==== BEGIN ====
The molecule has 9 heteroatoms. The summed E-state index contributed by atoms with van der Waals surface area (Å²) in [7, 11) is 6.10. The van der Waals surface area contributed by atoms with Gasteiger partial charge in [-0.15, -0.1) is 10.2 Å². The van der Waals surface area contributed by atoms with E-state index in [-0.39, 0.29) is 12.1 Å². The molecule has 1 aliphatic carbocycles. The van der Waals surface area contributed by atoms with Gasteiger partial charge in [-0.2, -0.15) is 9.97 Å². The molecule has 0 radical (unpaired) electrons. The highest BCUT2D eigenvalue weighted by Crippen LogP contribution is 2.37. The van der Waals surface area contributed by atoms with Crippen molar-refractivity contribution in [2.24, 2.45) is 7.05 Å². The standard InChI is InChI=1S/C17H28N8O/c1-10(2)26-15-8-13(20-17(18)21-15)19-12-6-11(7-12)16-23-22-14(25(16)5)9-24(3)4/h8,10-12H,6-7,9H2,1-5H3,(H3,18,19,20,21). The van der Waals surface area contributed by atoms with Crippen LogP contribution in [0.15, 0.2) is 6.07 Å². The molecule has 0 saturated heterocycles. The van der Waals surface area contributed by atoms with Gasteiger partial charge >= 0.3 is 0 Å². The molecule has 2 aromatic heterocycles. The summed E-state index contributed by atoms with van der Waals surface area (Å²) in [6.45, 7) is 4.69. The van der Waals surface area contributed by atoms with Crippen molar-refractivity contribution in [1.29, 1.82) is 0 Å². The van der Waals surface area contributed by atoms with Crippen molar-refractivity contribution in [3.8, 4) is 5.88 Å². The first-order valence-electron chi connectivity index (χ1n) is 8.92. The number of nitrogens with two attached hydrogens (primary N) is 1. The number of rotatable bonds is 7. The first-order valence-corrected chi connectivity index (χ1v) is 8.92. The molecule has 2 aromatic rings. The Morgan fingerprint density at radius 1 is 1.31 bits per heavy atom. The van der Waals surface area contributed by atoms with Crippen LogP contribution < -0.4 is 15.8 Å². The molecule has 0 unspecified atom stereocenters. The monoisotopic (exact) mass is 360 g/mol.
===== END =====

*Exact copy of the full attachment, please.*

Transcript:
The molecule has 9 heteroatoms. The summed E-state index contributed by atoms with van der Waals surface area (Å²) in [7, 11) is 6.10. The van der Waals surface area contributed by atoms with Gasteiger partial charge in [-0.15, -0.1) is 10.2 Å². The van der Waals surface area contributed by atoms with E-state index in [-0.39, 0.29) is 12.1 Å². The molecule has 1 aliphatic carbocycles. The van der Waals surface area contributed by atoms with Gasteiger partial charge in [-0.2, -0.15) is 9.97 Å². The molecule has 0 radical (unpaired) electrons. The highest BCUT2D eigenvalue weighted by Crippen LogP contribution is 2.37. The van der Waals surface area contributed by atoms with Crippen molar-refractivity contribution in [2.24, 2.45) is 7.05 Å². The standard InChI is InChI=1S/C17H28N8O/c1-10(2)26-15-8-13(20-17(18)21-15)19-12-6-11(7-12)16-23-22-14(25(16)5)9-24(3)4/h8,10-12H,6-7,9H2,1-5H3,(H3,18,19,20,21). The van der Waals surface area contributed by atoms with Crippen LogP contribution in [0.15, 0.2) is 6.07 Å². The molecule has 0 saturated heterocycles. The van der Waals surface area contributed by atoms with Gasteiger partial charge >= 0.3 is 0 Å². The molecule has 2 aromatic heterocycles. The summed E-state index contributed by atoms with van der Waals surface area (Å²) in [6.45, 7) is 4.69. The van der Waals surface area contributed by atoms with Crippen molar-refractivity contribution in [1.29, 1.82) is 0 Å². The van der Waals surface area contributed by atoms with Crippen molar-refractivity contribution in [3.8, 4) is 5.88 Å². The first-order valence-electron chi connectivity index (χ1n) is 8.92. The number of nitrogens with two attached hydrogens (primary N) is 1. The number of rotatable bonds is 7. The first-order valence-corrected chi connectivity index (χ1v) is 8.92. The molecule has 2 aromatic rings. The Morgan fingerprint density at radius 1 is 1.31 bits per heavy atom. The van der Waals surface area contributed by atoms with Crippen LogP contribution < -0.4 is 15.8 Å². The molecule has 0 unspecified atom stereocenters. The monoisotopic (exact) mass is 360 g/mol.